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Travellers' Conference at University of Kent

by Gill Suttle 

Kent University’s new Centre for Studies in the Long Eighteenth Century enjoyed a twenty-first century baptism over the 25th - 26th May 2007, when more than sixty people from all walks of life assembled to celebrate their varying interests in the Middle East and Arab Horses.

"British Travellers and Equestrian Enthusiasts in Greater Syria and Arabia" was the title for a Conference sponsored by the Ambassadors of Syria and Saudi Arabia, the racing establishment Juddmonte Farms, and by Kent University itself.

The twenty-five speakers covered an eclectic mix of travel, history, art and even film. While it might not be relevant to give details of each and every presentation in an arena concentrating on equestrian travel, most of us who ride are so familiar with Arabs and Thoroughbreds that it would be inappropriate to omit some thought-provoking ideas on their relationship, as captured by artists over several centuries. Equine Veterinarian Specialist Nick Mills illustrated the evolution of the Thoroughbred, from its early days via Oriental imports to the present-day supreme athlete. Artist Bridget Tempest, known among Turkoman horse enthusiasts for her electrifying portrayals of this breed, took a bold stance in a room full of Arabophiles by asserting the influence of the Turk alongside that of the Arab in the development of the English Thoroughbred.

The name "Blunt" is essential to any discussion involving Arab horses and travel in Syria. Lady Anne and Wilfrid Scawen Blunt journeyed extensively in Greater Syria and present-day Saudi Arabia, as far as the al-Rashid court at Hail, in their constant quest for high-quality Arab horses. Naji Chaoui, Vice-President of the Syrian Arab Horse Association, followed some of their journeys, suggesting in passing that they were moonlighting as British spies looking at the possibilities for a Damascus - Basra railway. Peter Harrigan outlined some details from Victor Winstone's new biography of Lady Anne, while showing photographs of her at home and in the Middle East. While both her costume and her horses were eye-catching, the most extraordinary revelation was that she travelled these many desert miles riding side-saddle.

The first of the Travellers' Tales fell to Gerald "Mac" Maclean, of the University of York. His humorous account "Between a Rock and a Hard Place" began with stories "of camels, mahafees and whingeing Brits". A mahafee, we learned, was a camel-saddle-box for the transportation of foreign tenderfoots, and cause great discomfort to the main subject, Henry Abbott, in 1784. Abbott, though, was generally amiably disposed towards the ardours of travel overland from Aleppo to Basra, greatly preferring this option to the long sea voyage to India round the Cape, and expressing in his account "an ardent desire… to undeceive you in many erroneous conclusions you must necessarily draw from perusal of erroneous narratives…" Mac produced extracts from some of these other erroneous narratives, in which whingeing was high on the agenda.

And so to 21st-century journeys… Huw Owen-Jones, retracing the steps of his ancestor the Rev. Dr. William Wright (1837 - 1899) in a journey from Damascus to Palmyra, told the story of "Riding from Damascus to Palmyra in Ancestral Hoofprints", richly illustrated with evocative slides. I look forward to reading the not-yet-published book. Antony Wynn, author of "Persia in the Great Game: Sir Percy Sykes - Explorer, Consul, Soldier" brought a breath of Central Asia into the air by describing travels in Turkmenistan riding Akhal-Teke horses - the best-known strain of the Turk. His slides caused some intake of breath at the similarity of these horses to the English Thoroughbred, supporting Bridget Tempest's point of the day before.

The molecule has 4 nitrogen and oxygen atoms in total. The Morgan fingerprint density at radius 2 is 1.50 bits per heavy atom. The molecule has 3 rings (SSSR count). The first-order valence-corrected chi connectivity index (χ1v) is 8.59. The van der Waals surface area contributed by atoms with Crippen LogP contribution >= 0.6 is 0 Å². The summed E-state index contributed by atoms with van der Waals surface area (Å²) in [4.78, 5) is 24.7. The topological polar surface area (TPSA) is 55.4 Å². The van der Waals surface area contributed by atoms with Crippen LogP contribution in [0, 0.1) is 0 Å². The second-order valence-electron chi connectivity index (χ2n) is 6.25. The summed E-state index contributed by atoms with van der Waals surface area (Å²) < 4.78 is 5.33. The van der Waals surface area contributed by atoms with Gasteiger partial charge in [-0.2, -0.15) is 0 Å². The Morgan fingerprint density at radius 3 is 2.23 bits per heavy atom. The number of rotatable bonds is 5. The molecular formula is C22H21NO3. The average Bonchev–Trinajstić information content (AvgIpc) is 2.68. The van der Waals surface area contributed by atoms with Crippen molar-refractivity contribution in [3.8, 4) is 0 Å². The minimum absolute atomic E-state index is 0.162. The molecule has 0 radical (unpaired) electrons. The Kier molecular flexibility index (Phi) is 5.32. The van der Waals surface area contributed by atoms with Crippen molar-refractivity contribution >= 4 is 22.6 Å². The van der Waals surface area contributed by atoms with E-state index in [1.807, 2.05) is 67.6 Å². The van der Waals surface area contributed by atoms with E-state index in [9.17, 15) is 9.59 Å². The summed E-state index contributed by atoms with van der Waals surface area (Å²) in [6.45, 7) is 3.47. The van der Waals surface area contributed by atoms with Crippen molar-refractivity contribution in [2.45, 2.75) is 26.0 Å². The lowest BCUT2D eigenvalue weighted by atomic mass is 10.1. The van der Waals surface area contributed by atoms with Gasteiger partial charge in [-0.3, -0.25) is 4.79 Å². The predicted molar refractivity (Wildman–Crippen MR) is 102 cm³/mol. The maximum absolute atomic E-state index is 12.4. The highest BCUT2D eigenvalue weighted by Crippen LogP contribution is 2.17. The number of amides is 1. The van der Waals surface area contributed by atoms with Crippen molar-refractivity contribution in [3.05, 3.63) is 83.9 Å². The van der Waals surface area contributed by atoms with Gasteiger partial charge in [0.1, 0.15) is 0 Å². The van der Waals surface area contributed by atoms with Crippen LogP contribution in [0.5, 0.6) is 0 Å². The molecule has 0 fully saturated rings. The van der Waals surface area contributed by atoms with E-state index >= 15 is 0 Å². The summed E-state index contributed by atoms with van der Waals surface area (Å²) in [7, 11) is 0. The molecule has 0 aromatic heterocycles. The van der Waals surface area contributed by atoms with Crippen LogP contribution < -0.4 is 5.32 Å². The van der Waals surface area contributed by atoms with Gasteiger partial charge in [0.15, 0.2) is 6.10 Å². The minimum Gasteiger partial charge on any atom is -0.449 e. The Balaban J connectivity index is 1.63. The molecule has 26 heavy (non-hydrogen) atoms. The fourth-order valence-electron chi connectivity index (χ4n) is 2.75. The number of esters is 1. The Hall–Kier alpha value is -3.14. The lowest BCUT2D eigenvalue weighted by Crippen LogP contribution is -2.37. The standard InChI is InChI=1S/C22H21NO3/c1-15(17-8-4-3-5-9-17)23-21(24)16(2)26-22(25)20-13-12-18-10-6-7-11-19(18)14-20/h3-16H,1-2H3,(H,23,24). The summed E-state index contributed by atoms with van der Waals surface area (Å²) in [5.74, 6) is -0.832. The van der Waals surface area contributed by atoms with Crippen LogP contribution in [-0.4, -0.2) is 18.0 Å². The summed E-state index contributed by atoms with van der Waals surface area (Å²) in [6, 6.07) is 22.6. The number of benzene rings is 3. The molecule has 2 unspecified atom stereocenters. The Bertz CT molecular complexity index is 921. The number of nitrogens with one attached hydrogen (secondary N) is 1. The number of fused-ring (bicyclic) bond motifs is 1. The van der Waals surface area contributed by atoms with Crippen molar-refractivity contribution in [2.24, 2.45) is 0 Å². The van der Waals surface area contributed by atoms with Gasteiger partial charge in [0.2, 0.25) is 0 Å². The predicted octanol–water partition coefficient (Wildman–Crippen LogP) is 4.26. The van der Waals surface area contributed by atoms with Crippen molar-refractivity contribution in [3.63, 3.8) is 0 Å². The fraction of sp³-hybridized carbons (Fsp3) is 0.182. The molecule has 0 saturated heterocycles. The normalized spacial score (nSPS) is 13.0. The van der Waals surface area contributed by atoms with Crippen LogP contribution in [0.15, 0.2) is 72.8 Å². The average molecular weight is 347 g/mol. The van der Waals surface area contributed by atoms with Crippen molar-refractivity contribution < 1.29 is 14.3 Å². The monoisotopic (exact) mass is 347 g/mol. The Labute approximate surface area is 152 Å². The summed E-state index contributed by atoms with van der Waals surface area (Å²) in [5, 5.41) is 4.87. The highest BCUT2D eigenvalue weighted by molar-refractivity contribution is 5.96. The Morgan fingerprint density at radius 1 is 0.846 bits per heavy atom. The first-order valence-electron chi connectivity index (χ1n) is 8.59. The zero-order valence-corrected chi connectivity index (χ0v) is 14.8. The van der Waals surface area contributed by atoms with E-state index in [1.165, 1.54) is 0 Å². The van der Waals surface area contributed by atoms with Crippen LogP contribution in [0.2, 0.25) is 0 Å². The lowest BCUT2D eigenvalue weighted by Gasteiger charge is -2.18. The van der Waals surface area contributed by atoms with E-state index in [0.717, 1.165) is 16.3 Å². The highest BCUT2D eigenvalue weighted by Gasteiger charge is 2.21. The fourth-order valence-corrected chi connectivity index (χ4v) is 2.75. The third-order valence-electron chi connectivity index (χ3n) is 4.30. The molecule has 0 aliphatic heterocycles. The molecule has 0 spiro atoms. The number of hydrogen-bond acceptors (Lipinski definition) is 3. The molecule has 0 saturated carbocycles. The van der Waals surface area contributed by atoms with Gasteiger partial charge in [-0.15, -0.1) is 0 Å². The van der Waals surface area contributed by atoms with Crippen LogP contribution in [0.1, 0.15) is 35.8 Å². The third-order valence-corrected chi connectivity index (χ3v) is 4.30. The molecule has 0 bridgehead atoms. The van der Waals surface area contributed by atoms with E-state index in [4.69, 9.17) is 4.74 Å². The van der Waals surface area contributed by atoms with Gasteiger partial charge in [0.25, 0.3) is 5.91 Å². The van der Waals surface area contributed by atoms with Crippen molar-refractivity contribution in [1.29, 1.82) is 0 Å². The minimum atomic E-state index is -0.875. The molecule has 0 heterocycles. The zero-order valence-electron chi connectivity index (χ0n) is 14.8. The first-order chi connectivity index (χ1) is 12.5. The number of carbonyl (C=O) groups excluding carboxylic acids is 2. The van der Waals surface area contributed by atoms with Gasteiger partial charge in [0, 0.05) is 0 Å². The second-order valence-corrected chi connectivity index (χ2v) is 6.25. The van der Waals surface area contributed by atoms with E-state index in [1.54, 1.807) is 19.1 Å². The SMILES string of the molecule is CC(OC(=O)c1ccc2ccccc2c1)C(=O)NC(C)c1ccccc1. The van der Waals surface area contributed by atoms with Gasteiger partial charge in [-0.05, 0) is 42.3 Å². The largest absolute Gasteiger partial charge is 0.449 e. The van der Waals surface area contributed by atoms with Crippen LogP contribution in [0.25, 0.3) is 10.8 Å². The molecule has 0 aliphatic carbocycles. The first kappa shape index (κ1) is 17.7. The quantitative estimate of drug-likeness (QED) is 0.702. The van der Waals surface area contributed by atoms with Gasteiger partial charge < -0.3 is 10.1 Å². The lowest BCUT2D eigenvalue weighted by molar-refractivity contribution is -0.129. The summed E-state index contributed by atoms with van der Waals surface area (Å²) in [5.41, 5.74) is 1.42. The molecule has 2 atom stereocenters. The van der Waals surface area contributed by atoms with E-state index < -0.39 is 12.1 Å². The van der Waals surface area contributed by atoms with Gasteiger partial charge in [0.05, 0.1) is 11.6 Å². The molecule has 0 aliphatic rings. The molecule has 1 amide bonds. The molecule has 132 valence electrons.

Jasper Winn, film-maker and “Blarneystone Cowboy”, spoke engagingly on the theme of “Bloodstock Politics and the Cultures of the Desert and the Steppe”. He led us through the many areas of the world, such as the Central Asian steppes and the South American pampas, where the horse is still a pivot of both lifestyle and economy; and reminded us that just as the Conquistadors once terrorised Central America from the saddle, so today the Janjawid of Sudan wreak havoc in Darfur from the backs of their warhorses. Jasper envisaged - not without relish - a time when fossil fuels might once more expand the rôle of the horse; and gave us much amusement in the question time that followed.

Conference organiser Professor Donna Landry and Ottoman historian Dr. Caroline Finkel offered a preview of the “Great Anatolian Ride”, a project to travel on horseback in the paths of two earlier women: Evliya Chelebi, who crossed Anatolia in the seventeenth Century, and Lady Anne Blunt who made an expedition to Turkey in 1873. We hope that the story of this Ride will feature in a future Conference!

Writer and explorer Robin Hanbury Tenison brought proceedings to a close with a witty and lavishly illustrated account of six journeys on horseback, escorting us with breathtaking speed through France, China, New Zealand, Spain (twice) and Britain. Each of these journeys is the subject of a Long Riders’ Guild book.

Long Rider Gill Suttle's passion for Arab horses and a long acquaintance with Syria inspired her to travel on horseback into the backwoods of this fascinating land in 1998.   She is the author of Between the Desert and the Deep Blue Sea, "the finest book ever penned about equestrian travel in Syria."

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